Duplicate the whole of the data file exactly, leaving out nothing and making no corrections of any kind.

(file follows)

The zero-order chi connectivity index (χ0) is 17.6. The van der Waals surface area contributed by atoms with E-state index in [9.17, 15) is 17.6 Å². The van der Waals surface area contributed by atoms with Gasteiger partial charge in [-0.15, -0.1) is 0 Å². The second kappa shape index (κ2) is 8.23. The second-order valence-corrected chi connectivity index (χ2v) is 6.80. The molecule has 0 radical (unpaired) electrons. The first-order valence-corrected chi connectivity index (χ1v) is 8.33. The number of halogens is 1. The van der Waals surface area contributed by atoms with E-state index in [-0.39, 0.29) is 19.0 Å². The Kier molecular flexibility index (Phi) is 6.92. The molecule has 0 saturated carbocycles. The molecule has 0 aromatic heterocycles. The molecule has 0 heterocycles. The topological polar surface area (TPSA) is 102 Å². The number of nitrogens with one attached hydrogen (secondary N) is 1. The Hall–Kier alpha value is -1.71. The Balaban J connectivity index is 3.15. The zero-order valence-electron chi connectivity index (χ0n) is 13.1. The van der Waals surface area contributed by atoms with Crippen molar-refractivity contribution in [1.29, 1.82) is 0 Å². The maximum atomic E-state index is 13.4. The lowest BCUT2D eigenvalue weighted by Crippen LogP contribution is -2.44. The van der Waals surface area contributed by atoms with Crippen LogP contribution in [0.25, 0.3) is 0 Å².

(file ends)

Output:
The zero-order chi connectivity index (χ0) is 17.6. The van der Waals surface area contributed by atoms with E-state index in [9.17, 15) is 17.6 Å². The van der Waals surface area contributed by atoms with Gasteiger partial charge in [-0.15, -0.1) is 0 Å². The second kappa shape index (κ2) is 8.23. The second-order valence-corrected chi connectivity index (χ2v) is 6.80. The molecule has 0 radical (unpaired) electrons. The first-order valence-corrected chi connectivity index (χ1v) is 8.33. The number of halogens is 1. The van der Waals surface area contributed by atoms with E-state index in [-0.39, 0.29) is 19.0 Å². The Kier molecular flexibility index (Phi) is 6.92. The molecule has 0 saturated carbocycles. The molecule has 0 aromatic heterocycles. The molecule has 0 heterocycles. The topological polar surface area (TPSA) is 102 Å². The number of nitrogens with one attached hydrogen (secondary N) is 1. The Hall–Kier alpha value is -1.71. The Balaban J connectivity index is 3.15. The zero-order valence-electron chi connectivity index (χ0n) is 13.1. The van der Waals surface area contributed by atoms with Crippen molar-refractivity contribution in [1.29, 1.82) is 0 Å². The maximum atomic E-state index is 13.4. The lowest BCUT2D eigenvalue weighted by Crippen LogP contribution is -2.44. The van der Waals surface area contributed by atoms with Crippen LogP contribution in [0.25, 0.3) is 0 Å².